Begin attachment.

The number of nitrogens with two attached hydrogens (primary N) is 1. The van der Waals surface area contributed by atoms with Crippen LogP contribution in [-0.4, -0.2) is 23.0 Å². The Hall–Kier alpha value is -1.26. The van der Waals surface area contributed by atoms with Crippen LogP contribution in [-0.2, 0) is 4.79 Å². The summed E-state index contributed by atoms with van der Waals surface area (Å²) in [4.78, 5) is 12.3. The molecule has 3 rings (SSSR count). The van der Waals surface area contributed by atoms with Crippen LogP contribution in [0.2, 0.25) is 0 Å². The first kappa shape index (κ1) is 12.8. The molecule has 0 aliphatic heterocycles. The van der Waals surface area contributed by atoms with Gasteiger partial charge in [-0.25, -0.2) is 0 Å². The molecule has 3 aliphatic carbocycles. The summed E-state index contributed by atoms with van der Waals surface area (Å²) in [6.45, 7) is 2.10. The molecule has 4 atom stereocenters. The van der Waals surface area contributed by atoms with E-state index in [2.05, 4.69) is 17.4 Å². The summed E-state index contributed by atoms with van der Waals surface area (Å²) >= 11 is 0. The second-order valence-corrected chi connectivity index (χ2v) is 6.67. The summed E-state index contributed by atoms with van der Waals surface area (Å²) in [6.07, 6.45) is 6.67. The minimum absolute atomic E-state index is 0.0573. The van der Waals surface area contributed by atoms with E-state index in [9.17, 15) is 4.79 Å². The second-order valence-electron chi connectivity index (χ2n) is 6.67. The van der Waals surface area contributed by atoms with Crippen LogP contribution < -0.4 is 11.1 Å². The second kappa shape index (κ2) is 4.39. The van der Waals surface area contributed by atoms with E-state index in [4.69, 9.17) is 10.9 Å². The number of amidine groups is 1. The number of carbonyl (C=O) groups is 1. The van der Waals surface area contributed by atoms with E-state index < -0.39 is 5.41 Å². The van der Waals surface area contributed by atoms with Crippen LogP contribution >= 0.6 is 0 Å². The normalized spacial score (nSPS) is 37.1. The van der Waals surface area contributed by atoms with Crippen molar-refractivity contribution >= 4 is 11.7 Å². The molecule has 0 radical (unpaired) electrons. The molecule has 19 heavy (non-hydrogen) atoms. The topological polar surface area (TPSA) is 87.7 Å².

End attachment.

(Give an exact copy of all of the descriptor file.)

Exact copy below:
The number of nitrogens with two attached hydrogens (primary N) is 1. The van der Waals surface area contributed by atoms with Crippen LogP contribution in [-0.4, -0.2) is 23.0 Å². The Hall–Kier alpha value is -1.26. The van der Waals surface area contributed by atoms with Crippen LogP contribution in [-0.2, 0) is 4.79 Å². The summed E-state index contributed by atoms with van der Waals surface area (Å²) in [4.78, 5) is 12.3. The molecule has 3 rings (SSSR count). The van der Waals surface area contributed by atoms with Crippen LogP contribution in [0.2, 0.25) is 0 Å². The first kappa shape index (κ1) is 12.8. The molecule has 0 aliphatic heterocycles. The van der Waals surface area contributed by atoms with Gasteiger partial charge in [-0.25, -0.2) is 0 Å². The molecule has 3 aliphatic carbocycles. The summed E-state index contributed by atoms with van der Waals surface area (Å²) in [6.45, 7) is 2.10. The molecule has 4 atom stereocenters. The van der Waals surface area contributed by atoms with E-state index in [2.05, 4.69) is 17.4 Å². The summed E-state index contributed by atoms with van der Waals surface area (Å²) >= 11 is 0. The second-order valence-corrected chi connectivity index (χ2v) is 6.67. The summed E-state index contributed by atoms with van der Waals surface area (Å²) in [6.07, 6.45) is 6.67. The minimum absolute atomic E-state index is 0.0573. The van der Waals surface area contributed by atoms with E-state index in [9.17, 15) is 4.79 Å². The second-order valence-electron chi connectivity index (χ2n) is 6.67. The van der Waals surface area contributed by atoms with Crippen LogP contribution < -0.4 is 11.1 Å². The second kappa shape index (κ2) is 4.39. The van der Waals surface area contributed by atoms with E-state index in [4.69, 9.17) is 10.9 Å². The number of amidine groups is 1. The number of carbonyl (C=O) groups is 1. The van der Waals surface area contributed by atoms with E-state index < -0.39 is 5.41 Å². The van der Waals surface area contributed by atoms with Crippen LogP contribution >= 0.6 is 0 Å². The normalized spacial score (nSPS) is 37.1. The van der Waals surface area contributed by atoms with Crippen molar-refractivity contribution >= 4 is 11.7 Å². The molecule has 0 radical (unpaired) electrons. The molecule has 19 heavy (non-hydrogen) atoms. The topological polar surface area (TPSA) is 87.7 Å².